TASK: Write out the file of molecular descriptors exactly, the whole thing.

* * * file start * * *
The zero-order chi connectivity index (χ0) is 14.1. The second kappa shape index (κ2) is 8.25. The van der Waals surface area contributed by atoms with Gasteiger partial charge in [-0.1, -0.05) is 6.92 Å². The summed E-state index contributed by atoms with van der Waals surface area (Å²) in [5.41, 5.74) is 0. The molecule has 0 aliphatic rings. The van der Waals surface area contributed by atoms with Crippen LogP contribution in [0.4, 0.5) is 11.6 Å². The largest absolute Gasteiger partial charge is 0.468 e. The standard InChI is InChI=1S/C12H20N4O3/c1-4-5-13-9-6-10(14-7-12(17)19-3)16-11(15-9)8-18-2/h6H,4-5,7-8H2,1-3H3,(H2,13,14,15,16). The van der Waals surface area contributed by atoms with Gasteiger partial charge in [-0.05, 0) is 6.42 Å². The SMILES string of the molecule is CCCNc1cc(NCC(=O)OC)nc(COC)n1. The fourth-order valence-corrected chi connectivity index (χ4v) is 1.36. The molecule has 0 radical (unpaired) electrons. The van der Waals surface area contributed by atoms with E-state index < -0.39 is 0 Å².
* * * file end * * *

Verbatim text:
The zero-order chi connectivity index (χ0) is 14.1. The second kappa shape index (κ2) is 8.25. The van der Waals surface area contributed by atoms with Gasteiger partial charge in [-0.1, -0.05) is 6.92 Å². The summed E-state index contributed by atoms with van der Waals surface area (Å²) in [5.41, 5.74) is 0. The molecule has 0 aliphatic rings. The van der Waals surface area contributed by atoms with Crippen LogP contribution in [0.4, 0.5) is 11.6 Å². The largest absolute Gasteiger partial charge is 0.468 e. The standard InChI is InChI=1S/C12H20N4O3/c1-4-5-13-9-6-10(14-7-12(17)19-3)16-11(15-9)8-18-2/h6H,4-5,7-8H2,1-3H3,(H2,13,14,15,16). The van der Waals surface area contributed by atoms with Gasteiger partial charge in [-0.05, 0) is 6.42 Å². The SMILES string of the molecule is CCCNc1cc(NCC(=O)OC)nc(COC)n1. The fourth-order valence-corrected chi connectivity index (χ4v) is 1.36. The molecule has 0 radical (unpaired) electrons. The van der Waals surface area contributed by atoms with E-state index < -0.39 is 0 Å².